Isle hotel occupancy falls below standard


POSTED: Thursday, September 10, 2009

Summer was anything but hot for Hawaii's struggling hotel industry, which saw its July occupancy drop to 70.3 percent, a lower level than seen during its off-season months amid the last industry boom.

While Hawaii hoteliers did see some seasonal summer lift in the market, it fell short of normal activity for this time frame, said Joseph Toy, president and chief executive officer of Hospitality Advisors LLC, which released a hotel flash report today. And while the rate of occupancy declines began to slow in July, the drop correlated with substantial price discounting, Toy said.





        Occupancy rates at Hawaii hotels in July and the same month last year:


Big Island57.2%58.6%




        Source: Hospitality Advisors LLC

Hawaii hotels saw occupancy drop 3.8 percentage points from July 2008; however, average daily room rates (ADR) fell a more substantial 16.4 percent to $176.48. The combined decrease in occupancy and room rates caused revenue per available room (RevPAR) to drop to $124.07, a 20.7 percent decrease from the prior year.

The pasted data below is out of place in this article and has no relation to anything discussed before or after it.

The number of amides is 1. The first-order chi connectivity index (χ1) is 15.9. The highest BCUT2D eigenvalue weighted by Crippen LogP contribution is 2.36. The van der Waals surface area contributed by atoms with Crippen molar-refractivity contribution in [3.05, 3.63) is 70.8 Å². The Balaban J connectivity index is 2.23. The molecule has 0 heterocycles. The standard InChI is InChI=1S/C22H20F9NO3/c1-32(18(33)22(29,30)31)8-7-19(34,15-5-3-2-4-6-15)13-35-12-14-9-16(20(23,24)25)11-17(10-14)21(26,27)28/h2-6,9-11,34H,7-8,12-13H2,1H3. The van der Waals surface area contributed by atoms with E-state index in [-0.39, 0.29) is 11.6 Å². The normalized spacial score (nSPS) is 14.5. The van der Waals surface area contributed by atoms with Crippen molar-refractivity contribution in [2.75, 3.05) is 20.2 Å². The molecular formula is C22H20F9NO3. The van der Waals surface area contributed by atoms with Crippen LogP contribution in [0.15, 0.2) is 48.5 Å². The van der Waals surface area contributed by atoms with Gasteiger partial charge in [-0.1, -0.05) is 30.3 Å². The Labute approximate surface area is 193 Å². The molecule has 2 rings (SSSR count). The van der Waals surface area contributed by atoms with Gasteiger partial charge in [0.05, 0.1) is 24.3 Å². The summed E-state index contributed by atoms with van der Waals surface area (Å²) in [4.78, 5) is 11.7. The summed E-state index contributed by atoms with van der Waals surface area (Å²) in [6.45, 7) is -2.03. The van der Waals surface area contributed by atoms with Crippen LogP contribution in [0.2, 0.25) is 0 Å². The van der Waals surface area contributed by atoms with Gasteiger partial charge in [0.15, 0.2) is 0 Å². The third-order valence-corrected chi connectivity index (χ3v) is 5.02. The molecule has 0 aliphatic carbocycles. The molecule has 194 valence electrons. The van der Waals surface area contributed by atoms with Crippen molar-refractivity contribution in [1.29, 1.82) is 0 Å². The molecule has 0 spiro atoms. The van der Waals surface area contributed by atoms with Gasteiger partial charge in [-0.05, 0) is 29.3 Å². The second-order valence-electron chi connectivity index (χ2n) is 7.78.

“;This summer has been a tremendous challenge for Hawaii's hotel industry,”; Toy said. “;Hopefully the preliminary signs of the recession finally reaching some bottom will help the first quarter of 2010, but unfortunately we continue to believe that it won't be until summer 2010 at the earliest before we see a stronger foundation for a more sustained recovery.”;

Oahu posted the highest occupancy of all islands, 78.1 percent, which represented a 3.7 percentage-point loss from the prior year. However, at $149.11, Oahu's ADR was the lowest of all islands.

Maui, which reported the highest ADR at $237.90, saw its occupancy fall 3.7 percentage points to 64 percent. The Big Island's occupancy dropped by 1.4 percentage points to 57.2 percent—the worst occupancy of all islands.

Meanwhile, Kauai's occupancy dropped 8.7 percentage points to 66 percent.

Toy's hotel survey included 155 properties representing 45,866 rooms, or 81 percent of all lodging properties with 20 rooms or more in Hawaii, including full-service, limited-service and condominium hotels.